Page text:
Fran Haley of North Carolina inspired us to write verse in a syllable count that feels comfortable to us. I chose to write mine about traveling as I embark on a June adventure to Alaska with my husband, and made mine an acrostic as well.
Tasting the World
traveling adventures: such magic~
that spellbinds in small realms new places go explore!
Fran Haley of North Carolina is our host on ethicalela for the Open Write this week, and she challenged us to write anagrams.
Here in the Deep South, sweet tea came to mind. We drink it syrupy. What a fun challenge! I think of our rural farmland and the equivalent of sweet tea for little lambs, too (I just thought I should explain the second line). Mine makes absolutely no sense, but I had fun and will be on the lookout to try more anagrams when I see the swatches and pieces play out!
wee state ewe teats wet tease we set tea eat sweet sweet tea!
Allison Berryhill of Iowa is our host today at ethicalela.com for the June Open Write. She is challenging us to write word association poems by letting our eyes land on something in the room, then associating that word with another word, and another and another and then going back and adding words on each line to create a poem.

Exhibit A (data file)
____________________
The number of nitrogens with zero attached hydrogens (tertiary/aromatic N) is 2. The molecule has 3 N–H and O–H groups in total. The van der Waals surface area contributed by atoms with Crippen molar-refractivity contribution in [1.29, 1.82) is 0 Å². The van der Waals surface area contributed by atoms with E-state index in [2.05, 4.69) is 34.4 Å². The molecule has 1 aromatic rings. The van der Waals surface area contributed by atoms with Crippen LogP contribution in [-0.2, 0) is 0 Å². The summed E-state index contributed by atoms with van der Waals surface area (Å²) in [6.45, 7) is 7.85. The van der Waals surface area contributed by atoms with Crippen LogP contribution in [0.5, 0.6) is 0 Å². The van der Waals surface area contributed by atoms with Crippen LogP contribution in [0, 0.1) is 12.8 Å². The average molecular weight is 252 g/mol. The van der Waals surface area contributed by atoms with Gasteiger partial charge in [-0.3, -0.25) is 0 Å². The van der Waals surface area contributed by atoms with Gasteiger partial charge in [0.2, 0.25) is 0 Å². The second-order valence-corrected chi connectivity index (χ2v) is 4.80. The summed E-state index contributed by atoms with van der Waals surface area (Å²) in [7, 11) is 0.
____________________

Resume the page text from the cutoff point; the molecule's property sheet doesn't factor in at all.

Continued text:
My words were: hydrangea island friend childhood poetry bicycles village pier
a hydrangea hopeful from her island garden my friend from childhood who also loves poetry~ we rode bicycles to the village crabbed off the pier
Happy Father’s Day to my father, the Reverend Dr. Wilson Felix Haynes, Jr., who shares a special memory of his own father today on my blog. I, too, have fond memories of my grandfather Haynes and his deep love of people – and animals (especially cats). Here is Dad’s story:
My dad, W. F. Haynes Sr., was a bi-vocational preacher, a railroad man pastor, a man of God in a blue-collar world. He was enamored that God called him to preach. He would often say, “I would rather be a preacher than the President.”
He felt genuine humility in his calling. Once I became a pastor, I would often go to my hometown of Waycross, where he would take me to lunch. Invariably, someone would come by the table and speak to me about the incredible impact of his life upon them and their family. I heard that repeatedly in South Georgia. Dad had a down-to-earth, casual way of connecting people to Jesus.
He was a prolific reader, even with limited vision in one eye. He read hundreds of books and sermons, especially those of Charles Haddon Spurgeon. He would read one early in the morning and reflect on it all day as he worked at his railroad job. Dad allowed his life to be steeped in God’s word; he had a knack for taking great truths and applying them to life situations. He was unique and authentic.
One particular episode defines my dad. After many years of preaching in the South Georgia area, he retired. A few years later, he was asked to preach the community Thanksgiving service on the Wednesday night before Thanksgiving Day in Mershon, a rural village in Pierce County. He had served that vital congregation for ten years before retirement. All the nearby churches joined together on that occasion and there was a “crowd.” He was in his mid-eighties and well-loved among those people.